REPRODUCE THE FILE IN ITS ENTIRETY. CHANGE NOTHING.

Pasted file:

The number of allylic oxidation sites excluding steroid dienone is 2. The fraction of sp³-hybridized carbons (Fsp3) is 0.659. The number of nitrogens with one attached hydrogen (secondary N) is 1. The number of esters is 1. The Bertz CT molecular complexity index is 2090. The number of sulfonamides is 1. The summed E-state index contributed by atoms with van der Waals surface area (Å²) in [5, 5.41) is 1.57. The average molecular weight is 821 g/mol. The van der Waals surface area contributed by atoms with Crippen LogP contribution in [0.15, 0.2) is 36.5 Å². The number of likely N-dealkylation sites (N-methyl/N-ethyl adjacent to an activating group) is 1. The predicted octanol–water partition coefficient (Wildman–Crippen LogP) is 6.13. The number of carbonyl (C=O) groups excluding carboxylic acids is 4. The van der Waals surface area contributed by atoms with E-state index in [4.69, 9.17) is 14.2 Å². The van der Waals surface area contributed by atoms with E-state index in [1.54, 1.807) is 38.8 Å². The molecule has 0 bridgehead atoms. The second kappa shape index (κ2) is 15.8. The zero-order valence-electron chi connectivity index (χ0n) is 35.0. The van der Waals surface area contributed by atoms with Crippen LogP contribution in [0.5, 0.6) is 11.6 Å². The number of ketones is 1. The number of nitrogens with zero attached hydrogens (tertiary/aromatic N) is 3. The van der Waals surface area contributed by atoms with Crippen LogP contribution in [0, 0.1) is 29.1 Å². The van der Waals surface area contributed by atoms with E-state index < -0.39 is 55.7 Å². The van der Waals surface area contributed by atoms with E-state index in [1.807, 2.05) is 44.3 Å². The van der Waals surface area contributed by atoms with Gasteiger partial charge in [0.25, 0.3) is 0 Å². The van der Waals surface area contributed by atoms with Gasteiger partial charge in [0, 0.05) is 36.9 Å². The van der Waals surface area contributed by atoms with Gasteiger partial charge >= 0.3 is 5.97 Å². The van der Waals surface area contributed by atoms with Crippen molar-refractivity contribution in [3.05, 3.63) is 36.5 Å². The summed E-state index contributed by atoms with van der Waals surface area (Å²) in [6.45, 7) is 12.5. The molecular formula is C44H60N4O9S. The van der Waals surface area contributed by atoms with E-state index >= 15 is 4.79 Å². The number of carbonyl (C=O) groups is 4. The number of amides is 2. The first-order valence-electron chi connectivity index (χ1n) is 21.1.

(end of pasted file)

The number of allylic oxidation sites excluding steroid dienone is 2. The fraction of sp³-hybridized carbons (Fsp3) is 0.659. The number of nitrogens with one attached hydrogen (secondary N) is 1. The number of esters is 1. The Bertz CT molecular complexity index is 2090. The number of sulfonamides is 1. The summed E-state index contributed by atoms with van der Waals surface area (Å²) in [5, 5.41) is 1.57. The average molecular weight is 821 g/mol. The van der Waals surface area contributed by atoms with Crippen LogP contribution in [0.15, 0.2) is 36.5 Å². The number of likely N-dealkylation sites (N-methyl/N-ethyl adjacent to an activating group) is 1. The predicted octanol–water partition coefficient (Wildman–Crippen LogP) is 6.13. The number of carbonyl (C=O) groups excluding carboxylic acids is 4. The van der Waals surface area contributed by atoms with E-state index in [4.69, 9.17) is 14.2 Å². The van der Waals surface area contributed by atoms with E-state index in [1.54, 1.807) is 38.8 Å². The molecule has 0 bridgehead atoms. The second kappa shape index (κ2) is 15.8. The zero-order valence-electron chi connectivity index (χ0n) is 35.0. The van der Waals surface area contributed by atoms with Crippen LogP contribution in [0.5, 0.6) is 11.6 Å². The number of ketones is 1. The number of nitrogens with zero attached hydrogens (tertiary/aromatic N) is 3. The van der Waals surface area contributed by atoms with Crippen LogP contribution in [0, 0.1) is 29.1 Å². The van der Waals surface area contributed by atoms with E-state index < -0.39 is 55.7 Å². The van der Waals surface area contributed by atoms with E-state index in [1.807, 2.05) is 44.3 Å². The van der Waals surface area contributed by atoms with Gasteiger partial charge in [0.25, 0.3) is 0 Å². The van der Waals surface area contributed by atoms with Gasteiger partial charge in [0, 0.05) is 36.9 Å². The van der Waals surface area contributed by atoms with Gasteiger partial charge >= 0.3 is 5.97 Å². The van der Waals surface area contributed by atoms with Crippen molar-refractivity contribution in [3.05, 3.63) is 36.5 Å². The summed E-state index contributed by atoms with van der Waals surface area (Å²) in [6.45, 7) is 12.5. The molecular formula is C44H60N4O9S. The van der Waals surface area contributed by atoms with E-state index >= 15 is 4.79 Å². The number of carbonyl (C=O) groups is 4. The number of amides is 2. The first-order valence-electron chi connectivity index (χ1n) is 21.1.